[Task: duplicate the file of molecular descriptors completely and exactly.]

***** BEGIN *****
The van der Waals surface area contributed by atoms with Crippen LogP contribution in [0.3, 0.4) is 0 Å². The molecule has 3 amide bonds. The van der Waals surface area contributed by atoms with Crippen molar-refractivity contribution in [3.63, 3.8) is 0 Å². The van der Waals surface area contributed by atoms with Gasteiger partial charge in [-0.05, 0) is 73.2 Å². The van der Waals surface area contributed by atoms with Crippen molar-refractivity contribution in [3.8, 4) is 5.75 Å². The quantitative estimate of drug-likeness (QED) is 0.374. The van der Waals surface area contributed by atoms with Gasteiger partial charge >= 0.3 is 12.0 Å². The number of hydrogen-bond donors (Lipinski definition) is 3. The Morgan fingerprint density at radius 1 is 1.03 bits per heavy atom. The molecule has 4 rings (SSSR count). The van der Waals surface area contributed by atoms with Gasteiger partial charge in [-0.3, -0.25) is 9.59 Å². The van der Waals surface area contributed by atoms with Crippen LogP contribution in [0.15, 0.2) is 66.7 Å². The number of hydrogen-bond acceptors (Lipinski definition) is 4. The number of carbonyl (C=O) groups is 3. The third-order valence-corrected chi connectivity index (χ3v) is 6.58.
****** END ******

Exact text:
The van der Waals surface area contributed by atoms with Crippen LogP contribution in [0.3, 0.4) is 0 Å². The molecule has 3 amide bonds. The van der Waals surface area contributed by atoms with Crippen molar-refractivity contribution in [3.63, 3.8) is 0 Å². The van der Waals surface area contributed by atoms with Gasteiger partial charge in [-0.05, 0) is 73.2 Å². The van der Waals surface area contributed by atoms with Crippen molar-refractivity contribution in [3.8, 4) is 5.75 Å². The quantitative estimate of drug-likeness (QED) is 0.374. The van der Waals surface area contributed by atoms with Gasteiger partial charge >= 0.3 is 12.0 Å². The number of hydrogen-bond donors (Lipinski definition) is 3. The Morgan fingerprint density at radius 1 is 1.03 bits per heavy atom. The molecule has 4 rings (SSSR count). The van der Waals surface area contributed by atoms with Gasteiger partial charge in [-0.3, -0.25) is 9.59 Å². The van der Waals surface area contributed by atoms with Crippen LogP contribution in [0.15, 0.2) is 66.7 Å². The number of hydrogen-bond acceptors (Lipinski definition) is 4. The number of carbonyl (C=O) groups is 3. The third-order valence-corrected chi connectivity index (χ3v) is 6.58.